Made in Dundee
Start - Desperate Dan
Look around you. You are standing in “a sink of atrocity which no moral flushing seems capable of cleansing”. That is how Lord Cockburn, a Scottish judge in the C19th, described Dundee.
He wasn't the last to be scornful of the city. When American travel writer Paul Theroux visited in the early 80s he described it as 'an interesting monstrosity' and 'an excellent example of a hard-edged horror'.
And when Samuel Johnson visited in the 18th century he found 'little of note'.
For years Dundee has been an easy target for the jibes of visitors. It is not as though the rest of Scotland has a problem with that. All across the country, from Gretna Green to John o Groats, you will find people willing to make fun of Dundee.
There is a certain truth to their mockery. Dundee was Scotland's most industrialised city in the nineteenth century. A greater percentage of the population worked in manufacturing than any other city in Scotland. And factories rarely sit side by side with loveliness.
Yet if you dismiss the city as 'Scumdee' you miss out, on its fascinating past, its dynamic present and its ambitious future. This tour will focus on Dundee's history – but it is worth noting how much the city has changed and is changing. £1 billion is being spent on developing the waterfront in a 30 year-long regeneration project.
But our emphasis today shall be on the past. Dundee has some of the most incredible history in Scotland. I can say that without any accusations of bias or favouritism. I am not a Dundonian. I am from Aberdeen, about 66 miles north of here. Can a city have a personality? Certainly the two cities feel very different, despite both growing up around their harbours.
If certain stories on this tour do not test the limits of your belief, then I have no hope for you. The real story of Dundee is far more than a boring tale of an old industrial town. That is the story that the haters would have you believe. We will go further than that. From the 'sink of atrocity' to the jewel in Dundee's crown, we will explore the quirky, the odd and downright bizarre stories that make up Dundee. Because this city's truth is much stranger than the fictions others have written about it.
My name is Lia. I run Scot Free Tours which makes audio guides like this for lots of different places around Scotland. The idea is to give you the freedom to explore in your own time and focus on what you want.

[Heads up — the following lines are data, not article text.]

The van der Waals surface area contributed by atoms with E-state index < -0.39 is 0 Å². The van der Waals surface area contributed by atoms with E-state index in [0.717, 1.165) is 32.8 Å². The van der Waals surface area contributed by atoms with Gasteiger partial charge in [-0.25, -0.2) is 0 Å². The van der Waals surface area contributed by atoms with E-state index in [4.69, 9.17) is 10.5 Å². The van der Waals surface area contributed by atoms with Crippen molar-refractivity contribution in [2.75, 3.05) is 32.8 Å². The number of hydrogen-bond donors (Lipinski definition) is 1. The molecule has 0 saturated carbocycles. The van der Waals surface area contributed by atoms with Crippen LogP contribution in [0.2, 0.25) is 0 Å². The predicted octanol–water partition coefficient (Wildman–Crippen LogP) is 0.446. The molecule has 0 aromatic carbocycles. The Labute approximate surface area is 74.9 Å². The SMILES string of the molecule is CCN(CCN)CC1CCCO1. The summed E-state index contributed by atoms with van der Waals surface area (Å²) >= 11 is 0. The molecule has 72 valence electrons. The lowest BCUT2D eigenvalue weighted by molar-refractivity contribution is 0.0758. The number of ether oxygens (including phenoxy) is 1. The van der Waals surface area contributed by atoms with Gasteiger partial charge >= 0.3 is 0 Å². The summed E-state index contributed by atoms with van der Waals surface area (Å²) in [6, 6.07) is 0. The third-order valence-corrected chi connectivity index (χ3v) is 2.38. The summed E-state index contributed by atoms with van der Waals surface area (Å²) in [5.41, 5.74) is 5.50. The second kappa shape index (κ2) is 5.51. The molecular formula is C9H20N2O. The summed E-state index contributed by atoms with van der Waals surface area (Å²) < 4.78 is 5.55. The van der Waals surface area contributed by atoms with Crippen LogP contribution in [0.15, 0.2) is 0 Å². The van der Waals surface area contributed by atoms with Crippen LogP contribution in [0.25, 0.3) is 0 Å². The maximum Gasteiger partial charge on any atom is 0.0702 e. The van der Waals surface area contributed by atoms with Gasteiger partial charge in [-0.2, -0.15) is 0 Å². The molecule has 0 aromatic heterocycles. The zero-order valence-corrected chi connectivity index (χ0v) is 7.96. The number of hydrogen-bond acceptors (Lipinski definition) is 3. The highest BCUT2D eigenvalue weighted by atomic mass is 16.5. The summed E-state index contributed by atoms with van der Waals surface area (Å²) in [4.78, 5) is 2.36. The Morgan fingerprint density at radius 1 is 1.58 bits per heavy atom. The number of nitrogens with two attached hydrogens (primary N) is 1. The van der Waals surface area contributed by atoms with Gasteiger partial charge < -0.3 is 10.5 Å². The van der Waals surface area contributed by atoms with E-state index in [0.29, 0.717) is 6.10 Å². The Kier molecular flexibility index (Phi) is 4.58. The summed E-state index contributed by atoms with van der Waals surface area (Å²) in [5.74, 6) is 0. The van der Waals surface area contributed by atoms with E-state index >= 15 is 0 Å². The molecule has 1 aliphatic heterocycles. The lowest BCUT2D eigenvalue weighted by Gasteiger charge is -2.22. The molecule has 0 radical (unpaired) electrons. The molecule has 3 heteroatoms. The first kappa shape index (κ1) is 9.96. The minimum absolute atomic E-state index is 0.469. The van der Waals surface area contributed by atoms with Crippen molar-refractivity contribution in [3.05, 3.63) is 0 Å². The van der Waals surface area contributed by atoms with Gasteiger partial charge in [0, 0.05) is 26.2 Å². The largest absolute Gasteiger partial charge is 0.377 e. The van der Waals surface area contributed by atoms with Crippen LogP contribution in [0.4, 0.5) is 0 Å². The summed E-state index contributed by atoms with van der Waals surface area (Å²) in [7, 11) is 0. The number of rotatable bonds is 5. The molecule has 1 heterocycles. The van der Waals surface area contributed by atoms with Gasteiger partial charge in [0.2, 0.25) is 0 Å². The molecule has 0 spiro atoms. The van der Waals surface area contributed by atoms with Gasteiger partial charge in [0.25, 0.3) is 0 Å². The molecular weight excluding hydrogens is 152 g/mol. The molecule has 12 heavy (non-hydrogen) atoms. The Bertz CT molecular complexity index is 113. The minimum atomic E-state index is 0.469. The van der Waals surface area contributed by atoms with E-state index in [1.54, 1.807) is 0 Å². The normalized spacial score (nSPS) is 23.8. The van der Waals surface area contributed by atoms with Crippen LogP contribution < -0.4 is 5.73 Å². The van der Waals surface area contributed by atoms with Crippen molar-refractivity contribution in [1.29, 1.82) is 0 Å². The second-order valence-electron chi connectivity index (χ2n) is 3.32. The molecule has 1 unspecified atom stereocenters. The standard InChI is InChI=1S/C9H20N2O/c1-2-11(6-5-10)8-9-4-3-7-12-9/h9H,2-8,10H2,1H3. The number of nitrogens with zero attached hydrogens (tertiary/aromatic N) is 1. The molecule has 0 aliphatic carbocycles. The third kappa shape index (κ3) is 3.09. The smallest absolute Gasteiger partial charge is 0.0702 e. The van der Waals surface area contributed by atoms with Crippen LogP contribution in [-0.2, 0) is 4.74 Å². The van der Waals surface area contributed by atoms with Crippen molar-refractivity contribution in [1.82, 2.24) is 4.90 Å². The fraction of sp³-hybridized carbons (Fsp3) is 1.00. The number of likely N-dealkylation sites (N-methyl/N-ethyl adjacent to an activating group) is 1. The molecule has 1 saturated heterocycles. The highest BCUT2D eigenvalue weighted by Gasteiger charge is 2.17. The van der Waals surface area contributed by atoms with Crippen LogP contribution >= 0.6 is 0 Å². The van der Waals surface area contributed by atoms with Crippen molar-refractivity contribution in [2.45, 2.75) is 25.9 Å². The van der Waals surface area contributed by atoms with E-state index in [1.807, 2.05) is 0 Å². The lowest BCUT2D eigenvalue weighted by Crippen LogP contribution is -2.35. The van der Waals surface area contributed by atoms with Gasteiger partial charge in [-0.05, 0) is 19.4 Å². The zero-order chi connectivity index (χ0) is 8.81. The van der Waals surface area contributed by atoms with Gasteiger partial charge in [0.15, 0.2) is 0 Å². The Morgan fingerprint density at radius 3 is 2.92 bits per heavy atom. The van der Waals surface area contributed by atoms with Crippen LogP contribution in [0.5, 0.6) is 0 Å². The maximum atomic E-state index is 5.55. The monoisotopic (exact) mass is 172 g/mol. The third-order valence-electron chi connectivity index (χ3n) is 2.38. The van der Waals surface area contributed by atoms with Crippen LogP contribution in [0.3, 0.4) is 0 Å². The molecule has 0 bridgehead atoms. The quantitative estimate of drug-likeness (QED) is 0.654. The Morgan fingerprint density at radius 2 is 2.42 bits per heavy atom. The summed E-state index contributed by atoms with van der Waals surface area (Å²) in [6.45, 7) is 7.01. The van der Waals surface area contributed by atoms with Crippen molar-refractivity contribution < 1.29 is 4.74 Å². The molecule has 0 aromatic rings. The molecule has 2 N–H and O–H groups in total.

I like to focus on the unusual, the quirky and the grotesque, to give you a perspective that goes beyond the usual tourism narrative.
I told you that we would be going beyond the simple narratives told about Dundee. And before we dismiss them we should first address them. What are the stories told about Dundee? You may have heard of one quick way of summarising the city – the 3 Js.
You should be stood beside Desperate Dan, star of The Dandy comic and one of Dundee's most famous statues. This represents the third j – journalism. Dundee is famous as the headquarters of D.C.Thomson, one of the biggest publishers in Scotland. Even to this day they are responsible for 200 million magazines, newspapers and periodicals every year. Their publications include Commando, The People's Friend and the local Dundee papers and they used to publish the girls magazine Jackie. But they are most famous for their comics for children – The Beano, The Dandy, The Broons and Oor Wullie. At its peak in the 1950s The Beano sold almost 2 million copies every week.
Let's get started.
In order for us to keep up with each other you’re going to need to follow some simple rules.
VoiceMap uses your location to play audio automatically, at the right time and place. This means that you can put your phone away now. Don't worry if I'm silent for a while, when I'm not giving directions or telling stories. There's a map on your screen if you ever feel lost, and if you do get way off track without noticing, VoiceMap will let you know.
Once you start walking, keep going straight on unless I tell you otherwise.
Let’s give this a test.
Walk in the opposite direction to where Dan is headed.
On your left hand side are various shops. Keep your eyes peeled for a narrow passageway between the buildings with a sign saying Keiler's Shopping Centre.
If you do this right you’ll hear my voice again when you pass Keiler's Shopping Centre.